Ash Wednesday: Crucified Christ is reminder to protect human dignity, says pope

By Catholic News Service

VATICAN CITY (CNS) — Contemplating Christ nailed to the cross should stimulate people to protect human dignity and “to fight every form of contempt for life,” said Pope Benedict XVI in his 2007 message for Lent.

“May Lent be for every Christian a renewed experience of God’s love given to us in Christ, a love that each day we, in turn, must ‘regive’ to our neighbor, especially to the one who suffers most and is in need,” said the message.

The message was released at the Vatican Feb. 13. The theme of the message is “They shall look on him whom they have pierced.” Lent begins Ash Wednesday, which this year is Feb. 21. Easter is April 8.

Using the Greek words “agape” and “eros,” the papal message said that love has two fundamental forms.

Agape “indicates the self-giving love of one who looks exclusively for the good of the other,” it said.

Eros “denotes the love of one who desires to possess what he or she lacks and (eros) yearns for union with the beloved,” it said.

While agape better describes God’s love for humanity “God’s love is also eros,” the papal message said.

“The prophet Hosea expresses this divine passion with daring images such as the love of a man for an adulterous woman,” said the papal message.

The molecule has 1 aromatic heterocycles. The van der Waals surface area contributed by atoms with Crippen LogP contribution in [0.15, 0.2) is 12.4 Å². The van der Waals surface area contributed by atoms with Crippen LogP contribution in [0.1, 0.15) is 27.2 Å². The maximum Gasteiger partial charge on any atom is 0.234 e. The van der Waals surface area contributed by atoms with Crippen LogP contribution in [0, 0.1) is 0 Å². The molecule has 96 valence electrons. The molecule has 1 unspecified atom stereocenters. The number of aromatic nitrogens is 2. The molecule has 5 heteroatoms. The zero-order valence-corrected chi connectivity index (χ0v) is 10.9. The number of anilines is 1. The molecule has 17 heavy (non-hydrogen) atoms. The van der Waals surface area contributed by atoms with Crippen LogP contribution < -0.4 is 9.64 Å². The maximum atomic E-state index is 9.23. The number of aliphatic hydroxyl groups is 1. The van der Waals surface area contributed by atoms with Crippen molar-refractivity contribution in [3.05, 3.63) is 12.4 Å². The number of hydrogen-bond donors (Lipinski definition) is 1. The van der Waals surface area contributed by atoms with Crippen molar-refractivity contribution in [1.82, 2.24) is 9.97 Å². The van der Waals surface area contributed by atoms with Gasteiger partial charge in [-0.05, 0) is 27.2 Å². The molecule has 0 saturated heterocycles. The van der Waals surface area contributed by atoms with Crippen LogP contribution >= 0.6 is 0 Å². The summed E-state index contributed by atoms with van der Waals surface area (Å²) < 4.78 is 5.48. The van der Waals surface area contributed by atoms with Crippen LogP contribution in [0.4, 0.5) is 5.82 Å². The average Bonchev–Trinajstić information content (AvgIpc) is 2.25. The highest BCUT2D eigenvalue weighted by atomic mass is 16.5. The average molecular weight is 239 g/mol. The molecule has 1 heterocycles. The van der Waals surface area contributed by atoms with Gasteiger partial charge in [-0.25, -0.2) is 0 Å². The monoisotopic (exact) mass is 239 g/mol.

This and other Bible texts “indicate that eros is part of God’s very heart: The Almighty awaits the ‘yes’ of his creatures as a young bridegroom that of his bride,” it said.

Christ on the cross shows “a love in which eros and agape, far from being opposed, enlighten each other,” it said.

“One could rightly say that the revelation of God’s eros toward man is, in reality, the supreme expression of his agape,” it said.

“Only the love that unites the free gift of oneself with the impassioned desire for reciprocity instills a joy, which eases the heaviest of burdens,” it said.

Lent is a time when Christians should welcome the love of Christ and “spread it around us with every word and deed,” it said.

“Contemplating ‘him whom they have pierced’ moves us in this way to open our hearts to others, recognizing the wounds inflicted upon the dignity of the human person,” it said.

“It moves us in particular, to fight every form of contempt for life and human exploitation and to alleviate the tragedies of loneliness and abandonment of so many people,” said the papal message.

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